By the way, this exercise resulted in a requirement for extra command figures, which is a bit of a problem as some manufacturers can be a bit cagey about filling orders made up exclusively of command packs, if only for the fact that moulds are most commonly made up of a combination of command and line figures. Thankfully, a quick exchange of emails with Ian Marsh (Fighting 15’s) sorted me out and he’s (painfully) going to cast up the extras and chuck the redundant troopers back in the pot. Big pat on the back for him then!

The grenzers presented another problem as nobody can decide once and for all whether they were exclusively skirmishers or line troops or both. They certainly varied in quality though and they appear to have functioned as both types of unit. Added to this, Archduke Charles (Austria’s key player) wasn’t a big fan of skirmishing because they it win battles simply because the units lack ‘weight’. So, extravagant though it may be, my grenzer battalions (and, later, the Russian jagers) are being strengthened with a couple of extra bases each to allow them to function as line or skirmish troops. The first one like this:

It's likely that the enforced silence will continue for a while with only periodic interruptions as it’s been quite painful typing this. (Type less then, you klutz!) I doubt anyone will pine for the strange ideas and Dickensian sentences. I spend a fair bit of painting time droppnig things and repainting parts because brush control is pretty poor. Over the past while though, being restricted as to what I can actually do, I’ve been thinking many thoughts, including the inevitable “What’s the point?” I don’t mean I’ve been pricing up rope, but over the years I’ve seen people lose the burn for wargames and even become quite stressed about it, sometimes because they’re tired of chasing the impossible dream or even because they feel guilty at the size of the lead pile) or even just overwhelmed by it). So, some things to think about:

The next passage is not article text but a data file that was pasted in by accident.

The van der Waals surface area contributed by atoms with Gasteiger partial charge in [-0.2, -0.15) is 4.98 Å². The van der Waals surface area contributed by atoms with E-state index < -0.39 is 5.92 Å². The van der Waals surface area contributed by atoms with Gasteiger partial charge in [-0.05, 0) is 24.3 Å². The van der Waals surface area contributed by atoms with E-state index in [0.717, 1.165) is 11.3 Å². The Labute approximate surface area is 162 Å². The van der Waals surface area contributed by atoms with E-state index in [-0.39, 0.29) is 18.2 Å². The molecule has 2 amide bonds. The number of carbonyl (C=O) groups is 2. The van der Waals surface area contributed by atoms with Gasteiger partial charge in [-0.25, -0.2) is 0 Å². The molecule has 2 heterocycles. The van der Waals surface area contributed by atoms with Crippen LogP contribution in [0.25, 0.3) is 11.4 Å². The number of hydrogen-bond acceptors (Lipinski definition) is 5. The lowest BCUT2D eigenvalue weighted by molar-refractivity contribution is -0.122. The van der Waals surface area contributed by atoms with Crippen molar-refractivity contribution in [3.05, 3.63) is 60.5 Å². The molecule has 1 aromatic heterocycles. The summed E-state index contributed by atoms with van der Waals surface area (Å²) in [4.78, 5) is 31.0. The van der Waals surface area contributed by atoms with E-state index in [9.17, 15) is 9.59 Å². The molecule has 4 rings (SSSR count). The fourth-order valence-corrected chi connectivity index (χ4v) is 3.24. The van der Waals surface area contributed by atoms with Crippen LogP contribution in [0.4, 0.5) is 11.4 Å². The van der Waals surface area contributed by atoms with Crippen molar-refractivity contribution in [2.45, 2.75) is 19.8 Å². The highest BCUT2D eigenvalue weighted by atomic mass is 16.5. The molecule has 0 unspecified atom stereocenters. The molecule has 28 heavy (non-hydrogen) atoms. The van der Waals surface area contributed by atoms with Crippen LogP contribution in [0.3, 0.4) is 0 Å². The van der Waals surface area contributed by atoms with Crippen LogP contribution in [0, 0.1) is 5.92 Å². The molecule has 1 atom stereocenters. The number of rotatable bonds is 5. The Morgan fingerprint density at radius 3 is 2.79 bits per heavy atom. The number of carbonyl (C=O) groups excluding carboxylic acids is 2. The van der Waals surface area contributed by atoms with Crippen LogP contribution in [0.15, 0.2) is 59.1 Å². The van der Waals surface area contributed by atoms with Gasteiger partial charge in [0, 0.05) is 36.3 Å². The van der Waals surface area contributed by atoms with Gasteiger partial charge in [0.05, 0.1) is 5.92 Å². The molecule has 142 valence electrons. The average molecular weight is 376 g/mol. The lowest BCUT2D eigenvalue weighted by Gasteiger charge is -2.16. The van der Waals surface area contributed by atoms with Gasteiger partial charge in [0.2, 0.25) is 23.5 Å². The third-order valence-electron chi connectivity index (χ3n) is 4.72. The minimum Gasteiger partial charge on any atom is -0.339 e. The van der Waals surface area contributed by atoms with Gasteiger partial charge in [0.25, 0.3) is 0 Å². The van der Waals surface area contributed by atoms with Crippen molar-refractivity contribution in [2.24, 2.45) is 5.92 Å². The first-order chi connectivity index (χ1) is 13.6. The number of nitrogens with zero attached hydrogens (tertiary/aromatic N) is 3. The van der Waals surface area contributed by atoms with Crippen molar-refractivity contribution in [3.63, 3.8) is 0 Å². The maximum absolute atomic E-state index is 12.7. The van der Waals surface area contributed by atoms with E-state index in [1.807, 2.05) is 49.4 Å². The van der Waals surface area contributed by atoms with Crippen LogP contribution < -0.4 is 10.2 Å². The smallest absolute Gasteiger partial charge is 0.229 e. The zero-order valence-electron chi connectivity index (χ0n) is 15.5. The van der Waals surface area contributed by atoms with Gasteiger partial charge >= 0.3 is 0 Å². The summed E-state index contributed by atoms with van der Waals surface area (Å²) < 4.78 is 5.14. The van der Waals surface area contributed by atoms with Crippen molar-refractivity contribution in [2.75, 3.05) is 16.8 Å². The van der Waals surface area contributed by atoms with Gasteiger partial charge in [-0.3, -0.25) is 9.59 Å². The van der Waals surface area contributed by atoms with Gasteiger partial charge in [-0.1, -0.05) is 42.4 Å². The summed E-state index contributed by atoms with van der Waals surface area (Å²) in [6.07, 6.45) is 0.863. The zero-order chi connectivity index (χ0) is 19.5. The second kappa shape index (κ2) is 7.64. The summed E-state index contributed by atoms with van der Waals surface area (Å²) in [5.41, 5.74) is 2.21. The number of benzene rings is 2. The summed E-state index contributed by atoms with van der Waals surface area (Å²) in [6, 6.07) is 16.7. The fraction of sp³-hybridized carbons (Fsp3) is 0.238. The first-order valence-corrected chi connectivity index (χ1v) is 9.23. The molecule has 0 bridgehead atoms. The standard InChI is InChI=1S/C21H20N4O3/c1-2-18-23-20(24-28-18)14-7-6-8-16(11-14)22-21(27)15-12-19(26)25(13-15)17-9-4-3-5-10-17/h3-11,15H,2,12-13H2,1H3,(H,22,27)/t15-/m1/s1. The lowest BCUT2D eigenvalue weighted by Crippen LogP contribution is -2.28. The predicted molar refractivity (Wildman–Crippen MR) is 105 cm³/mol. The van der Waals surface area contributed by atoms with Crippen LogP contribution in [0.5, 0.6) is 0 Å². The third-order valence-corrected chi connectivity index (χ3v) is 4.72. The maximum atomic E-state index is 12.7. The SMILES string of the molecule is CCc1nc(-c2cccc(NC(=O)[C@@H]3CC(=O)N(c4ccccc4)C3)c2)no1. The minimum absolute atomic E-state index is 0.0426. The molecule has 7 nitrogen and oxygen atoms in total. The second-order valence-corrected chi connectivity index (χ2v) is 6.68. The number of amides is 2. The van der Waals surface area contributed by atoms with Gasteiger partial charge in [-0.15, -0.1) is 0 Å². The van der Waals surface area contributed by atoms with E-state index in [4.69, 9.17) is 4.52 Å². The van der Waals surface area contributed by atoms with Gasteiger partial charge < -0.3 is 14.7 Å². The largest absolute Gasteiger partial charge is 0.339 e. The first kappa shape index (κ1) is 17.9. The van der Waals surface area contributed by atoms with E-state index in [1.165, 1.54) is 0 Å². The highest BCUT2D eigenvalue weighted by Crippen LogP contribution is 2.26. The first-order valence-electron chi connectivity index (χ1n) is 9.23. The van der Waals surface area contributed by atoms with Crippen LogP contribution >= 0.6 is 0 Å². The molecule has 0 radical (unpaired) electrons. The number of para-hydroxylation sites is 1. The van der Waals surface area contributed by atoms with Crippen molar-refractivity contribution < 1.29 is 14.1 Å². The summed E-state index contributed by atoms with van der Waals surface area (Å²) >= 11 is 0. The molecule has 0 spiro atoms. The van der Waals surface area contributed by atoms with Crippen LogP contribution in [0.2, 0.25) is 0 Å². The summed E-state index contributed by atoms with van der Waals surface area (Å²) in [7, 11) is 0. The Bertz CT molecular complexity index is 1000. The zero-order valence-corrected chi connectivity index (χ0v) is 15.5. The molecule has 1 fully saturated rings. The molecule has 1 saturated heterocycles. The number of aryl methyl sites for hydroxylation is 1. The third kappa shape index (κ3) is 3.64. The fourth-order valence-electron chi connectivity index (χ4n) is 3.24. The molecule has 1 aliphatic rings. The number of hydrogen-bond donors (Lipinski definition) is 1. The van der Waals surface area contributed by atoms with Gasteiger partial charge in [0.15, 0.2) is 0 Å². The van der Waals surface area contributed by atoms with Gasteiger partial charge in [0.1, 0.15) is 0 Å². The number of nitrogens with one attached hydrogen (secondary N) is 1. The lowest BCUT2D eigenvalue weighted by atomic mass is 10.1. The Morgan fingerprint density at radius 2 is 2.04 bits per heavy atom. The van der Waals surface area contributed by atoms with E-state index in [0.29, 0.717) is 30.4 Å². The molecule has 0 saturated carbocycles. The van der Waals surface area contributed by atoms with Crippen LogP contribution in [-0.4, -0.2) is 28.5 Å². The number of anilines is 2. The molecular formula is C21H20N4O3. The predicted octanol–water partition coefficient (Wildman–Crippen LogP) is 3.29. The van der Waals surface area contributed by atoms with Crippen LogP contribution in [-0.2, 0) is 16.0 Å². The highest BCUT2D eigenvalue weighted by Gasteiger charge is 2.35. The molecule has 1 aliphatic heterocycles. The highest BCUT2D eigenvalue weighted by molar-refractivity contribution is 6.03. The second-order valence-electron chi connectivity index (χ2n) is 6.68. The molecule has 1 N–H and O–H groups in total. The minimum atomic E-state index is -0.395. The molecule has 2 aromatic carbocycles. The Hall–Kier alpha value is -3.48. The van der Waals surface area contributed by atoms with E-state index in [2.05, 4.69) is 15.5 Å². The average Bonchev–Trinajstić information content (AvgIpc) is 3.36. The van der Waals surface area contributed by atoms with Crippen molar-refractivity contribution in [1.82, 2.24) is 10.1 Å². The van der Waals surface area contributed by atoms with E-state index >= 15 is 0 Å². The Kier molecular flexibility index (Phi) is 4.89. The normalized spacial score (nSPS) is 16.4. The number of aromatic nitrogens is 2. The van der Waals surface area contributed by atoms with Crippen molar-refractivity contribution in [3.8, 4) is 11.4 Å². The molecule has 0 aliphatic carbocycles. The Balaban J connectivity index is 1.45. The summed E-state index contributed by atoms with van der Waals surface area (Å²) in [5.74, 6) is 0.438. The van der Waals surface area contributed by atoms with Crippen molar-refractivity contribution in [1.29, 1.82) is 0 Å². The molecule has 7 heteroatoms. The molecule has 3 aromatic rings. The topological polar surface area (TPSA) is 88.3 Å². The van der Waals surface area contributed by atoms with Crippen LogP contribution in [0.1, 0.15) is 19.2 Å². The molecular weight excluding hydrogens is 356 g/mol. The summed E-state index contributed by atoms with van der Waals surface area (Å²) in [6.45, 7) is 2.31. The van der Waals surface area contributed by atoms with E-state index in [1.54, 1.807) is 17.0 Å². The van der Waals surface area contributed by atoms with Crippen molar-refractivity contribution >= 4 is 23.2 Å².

Do I enjoy my hobby?
Which part of my hobby is my favourite?
Do I want more than I need?
Am I doing this for myself or to impress others?
Do I purchase more ‘stuff’ to make me feel good or will it lead to more stress/guilt?

These questions are, I think, worth mulling over because they certainly focused my mind. I don’t doubt we’d all answer positively at first, but, later, there’s likely to be the odd seed of doubt. There must be dozens of reasons for blogging about the hobby just as there must be for many of the linked activities. There are people who simply like to paint figures and others who like to collect. I’ve said before that if I’m not interested in the period, there’s no chance of any wargame involvement, which can only mean that the history is a big driver for me.

The Song of the Dodo

Yes, nice to see you too. Where have I been? Nowhere really, but I've been reading and ruminating and the like. Been cautious about wha...